Our lunches could be excruciating. Seated with me at her small dining table, my mother would point to items in her china cabinet or curio cabinet and tell me their stories in great detail.
This sterling silver charger was a wedding present 73 years ago from cousin Connie. The big brass trivet was a gift from Fran Koob, one of her best friends from the past 60 years. The Delft plate was a gift she brought home from Holland for my grandmother after my mother’s one and only trip to Europe half a century ago.
Did I want any of these treasures? If I didn’t, who might? My sister, my brother, my children, her great-grandchildren living in New Zealand? Where should all these things go? Who would remember how important they are? These conversations broke my heart.
I turned 70 two weeks ago, and my recent visit to my mother’s in New York was the first one during which my 95-year-old mother did not treat me like her child. She didn’t remind me how to load the dishwasher. She didn’t feel it necessary to instruct me on how to make her bed.
She assumed I would know how to hang up her clothes so they wouldn’t wrinkle. To my surprise, the absence of these conversations also broke my heart. She is wearing out. She is marshalling what remains of her strength.
What would be a good ending for all this? My mother still plays bridge three afternoons a week and Scrabble several evenings each week. She dresses stylishly for dinners in her senior-citizen complex and arranges tables of her friends who make good conversationalists on everything from climate change to Trump to the new rules for professional baseball.
She would no more miss the evening news than she would fail to brush her teeth, all of which are hers. Limitations from a broken arm sustained in a fall three years ago sometimes make it difficult for her to dress herself, but she perseveres. The bi-monthly jazz piano programs, the sing-alongs, and the Thursday evening wine socials are not to be missed.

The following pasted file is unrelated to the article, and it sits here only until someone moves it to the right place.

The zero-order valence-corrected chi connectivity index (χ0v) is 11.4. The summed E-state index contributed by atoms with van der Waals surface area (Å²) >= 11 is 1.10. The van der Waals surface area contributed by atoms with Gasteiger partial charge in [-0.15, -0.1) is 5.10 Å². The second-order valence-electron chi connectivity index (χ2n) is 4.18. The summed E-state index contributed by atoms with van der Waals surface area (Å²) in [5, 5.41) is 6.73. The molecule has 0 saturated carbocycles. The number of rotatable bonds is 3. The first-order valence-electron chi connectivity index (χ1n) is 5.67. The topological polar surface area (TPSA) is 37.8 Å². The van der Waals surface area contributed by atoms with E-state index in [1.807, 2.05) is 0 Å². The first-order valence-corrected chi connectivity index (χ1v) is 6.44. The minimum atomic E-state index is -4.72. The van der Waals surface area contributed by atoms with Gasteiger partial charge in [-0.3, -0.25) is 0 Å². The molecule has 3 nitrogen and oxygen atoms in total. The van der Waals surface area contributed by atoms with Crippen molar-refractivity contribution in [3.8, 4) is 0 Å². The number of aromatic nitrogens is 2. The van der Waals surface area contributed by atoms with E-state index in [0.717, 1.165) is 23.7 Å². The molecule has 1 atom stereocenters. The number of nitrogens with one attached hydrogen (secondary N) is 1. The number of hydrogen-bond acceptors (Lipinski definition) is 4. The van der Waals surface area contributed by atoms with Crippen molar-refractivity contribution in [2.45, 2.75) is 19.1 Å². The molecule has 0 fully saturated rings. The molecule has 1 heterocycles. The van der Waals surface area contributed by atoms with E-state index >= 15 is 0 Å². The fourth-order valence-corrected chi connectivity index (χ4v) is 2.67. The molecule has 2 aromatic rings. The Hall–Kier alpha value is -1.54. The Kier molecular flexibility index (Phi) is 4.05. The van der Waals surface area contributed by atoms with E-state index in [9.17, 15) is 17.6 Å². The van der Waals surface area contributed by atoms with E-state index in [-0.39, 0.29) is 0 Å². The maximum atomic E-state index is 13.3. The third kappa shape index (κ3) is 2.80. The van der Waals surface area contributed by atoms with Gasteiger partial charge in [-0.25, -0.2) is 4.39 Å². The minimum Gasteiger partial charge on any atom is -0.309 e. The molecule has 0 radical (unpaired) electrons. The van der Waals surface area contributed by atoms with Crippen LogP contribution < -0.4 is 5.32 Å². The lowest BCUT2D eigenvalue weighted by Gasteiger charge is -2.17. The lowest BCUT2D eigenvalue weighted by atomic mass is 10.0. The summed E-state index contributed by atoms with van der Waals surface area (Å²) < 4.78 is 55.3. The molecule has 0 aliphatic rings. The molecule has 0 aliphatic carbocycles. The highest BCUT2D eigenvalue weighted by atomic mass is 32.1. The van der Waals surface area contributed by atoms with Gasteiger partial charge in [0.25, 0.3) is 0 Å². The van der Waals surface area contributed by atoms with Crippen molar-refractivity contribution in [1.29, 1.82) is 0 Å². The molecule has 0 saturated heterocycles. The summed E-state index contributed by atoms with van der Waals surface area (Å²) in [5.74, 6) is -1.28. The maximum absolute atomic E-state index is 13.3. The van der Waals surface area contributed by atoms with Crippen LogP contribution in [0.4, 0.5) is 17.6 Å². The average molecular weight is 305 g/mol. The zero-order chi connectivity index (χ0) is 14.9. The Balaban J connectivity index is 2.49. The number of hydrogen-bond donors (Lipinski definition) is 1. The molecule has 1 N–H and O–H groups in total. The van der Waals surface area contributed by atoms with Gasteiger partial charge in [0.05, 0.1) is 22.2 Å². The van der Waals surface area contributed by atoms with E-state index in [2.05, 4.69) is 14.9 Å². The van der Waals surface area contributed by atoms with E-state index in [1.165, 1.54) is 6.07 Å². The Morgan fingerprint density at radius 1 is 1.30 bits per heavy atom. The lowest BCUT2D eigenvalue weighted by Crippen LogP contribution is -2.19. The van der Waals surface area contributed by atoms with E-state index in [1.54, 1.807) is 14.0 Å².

However, she is exhausted easily. She lies down during the day to rest, something she has scorned throughout her life as one of the seven deadly sins. Her hearing is starting to fail, but she refuses to entertain the idea of getting hearing aids.
Her eyesight is failing too. She has trouble reading at night before she goes to sleep and sorely misses the companionship of books and ideas. She doesn’t want audio books or a Kindle; it’s too much new technology. My sister and I recently insisted that she get an aide for the mornings when she takes a shower. She finally accepted the idea, but she protested all the live-long day.
And yet, if anyone at the facility where she lives asks how she is doing, my mother replies, “Oh, I’m getting on.” It seems to be the only answer anyone there gives. Although walkers line the perimeter of the dining room in the evening and cause traffic snarls when diners get up to leave, everyone there says, if asked, that they are getting on.
It is, in some ways, the most astonishingly sanguine place I have ever been. Everyone is getting on despite their frailties. Like her, they are grateful for this soft landing during their final years, for the warmth and friendship they have found at a time in their lives when they are so vulnerable. If anyone’s grandchildren or great-grandchildren visit, they light up the entire place like a sun.
In every apartment at my mother’s complex, however, are the treasures and clutter of a lifetime, all of it with an uncertain future. Her mother and her maternal grandmother both lived into their 90s. Some of their dishes, now almost 150 years old, are among my mother’s precious belongings and, like the Royal Worcester asparagus serving dish she received as a Christmas gift five decades ago, part of my inheritance.
The hard part at the end will be to decide how to curate this heritage. Many stories will inevitably be lost, and once the stories are lost, the objects will have to stand on their own.
My mother would be distressed if she knew how few of her belongings I will actually take. But at my age, I have already started paring my own belongings in preparation for eventually downsizing and so as not to burden my children with this enormous task.
What strikes me, however, is that my mother’s treasures and collections present not so much as individual physical objects but as the tangible evidence of values that guided my parents’ lives. All these things came into their lives because of love, generosity, kindness, faith, and gratitude. This may be my true inheritance.
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